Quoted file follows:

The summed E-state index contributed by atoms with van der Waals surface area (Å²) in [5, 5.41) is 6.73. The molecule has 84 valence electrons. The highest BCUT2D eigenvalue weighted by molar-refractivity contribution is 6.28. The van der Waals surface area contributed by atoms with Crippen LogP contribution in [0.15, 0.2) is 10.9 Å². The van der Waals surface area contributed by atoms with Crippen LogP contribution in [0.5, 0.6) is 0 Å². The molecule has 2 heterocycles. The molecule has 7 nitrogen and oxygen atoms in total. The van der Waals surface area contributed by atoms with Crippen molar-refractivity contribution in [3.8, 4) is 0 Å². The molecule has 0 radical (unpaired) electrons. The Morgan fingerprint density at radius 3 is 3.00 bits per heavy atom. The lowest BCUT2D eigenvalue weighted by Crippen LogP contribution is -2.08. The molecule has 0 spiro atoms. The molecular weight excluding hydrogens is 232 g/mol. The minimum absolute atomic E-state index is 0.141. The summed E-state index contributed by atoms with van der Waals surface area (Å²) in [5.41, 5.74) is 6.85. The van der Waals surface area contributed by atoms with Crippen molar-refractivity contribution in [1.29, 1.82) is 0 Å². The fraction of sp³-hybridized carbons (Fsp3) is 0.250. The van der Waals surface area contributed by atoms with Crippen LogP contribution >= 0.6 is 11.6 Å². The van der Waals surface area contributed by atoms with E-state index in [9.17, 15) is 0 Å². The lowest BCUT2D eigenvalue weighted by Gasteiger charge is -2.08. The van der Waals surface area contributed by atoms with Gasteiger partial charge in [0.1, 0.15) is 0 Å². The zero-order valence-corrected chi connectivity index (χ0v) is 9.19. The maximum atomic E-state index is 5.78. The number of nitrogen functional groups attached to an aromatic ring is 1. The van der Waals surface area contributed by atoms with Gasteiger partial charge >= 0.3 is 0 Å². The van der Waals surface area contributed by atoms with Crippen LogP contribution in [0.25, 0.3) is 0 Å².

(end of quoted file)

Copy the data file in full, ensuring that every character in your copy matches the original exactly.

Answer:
The summed E-state index contributed by atoms with van der Waals surface area (Å²) in [5, 5.41) is 6.73. The molecule has 84 valence electrons. The highest BCUT2D eigenvalue weighted by molar-refractivity contribution is 6.28. The van der Waals surface area contributed by atoms with Crippen LogP contribution in [0.15, 0.2) is 10.9 Å². The van der Waals surface area contributed by atoms with Crippen LogP contribution in [0.5, 0.6) is 0 Å². The molecule has 2 heterocycles. The molecule has 7 nitrogen and oxygen atoms in total. The van der Waals surface area contributed by atoms with Crippen molar-refractivity contribution in [3.8, 4) is 0 Å². The molecule has 0 radical (unpaired) electrons. The Morgan fingerprint density at radius 3 is 3.00 bits per heavy atom. The lowest BCUT2D eigenvalue weighted by Crippen LogP contribution is -2.08. The molecule has 0 spiro atoms. The molecular weight excluding hydrogens is 232 g/mol. The minimum absolute atomic E-state index is 0.141. The summed E-state index contributed by atoms with van der Waals surface area (Å²) in [5.41, 5.74) is 6.85. The van der Waals surface area contributed by atoms with Crippen molar-refractivity contribution in [1.29, 1.82) is 0 Å². The fraction of sp³-hybridized carbons (Fsp3) is 0.250. The van der Waals surface area contributed by atoms with Crippen LogP contribution >= 0.6 is 11.6 Å². The van der Waals surface area contributed by atoms with E-state index in [9.17, 15) is 0 Å². The lowest BCUT2D eigenvalue weighted by Gasteiger charge is -2.08. The van der Waals surface area contributed by atoms with Gasteiger partial charge in [0.1, 0.15) is 0 Å². The zero-order valence-corrected chi connectivity index (χ0v) is 9.19. The maximum atomic E-state index is 5.78. The number of nitrogen functional groups attached to an aromatic ring is 1. The van der Waals surface area contributed by atoms with Gasteiger partial charge >= 0.3 is 0 Å². The van der Waals surface area contributed by atoms with Crippen LogP contribution in [0.25, 0.3) is 0 Å².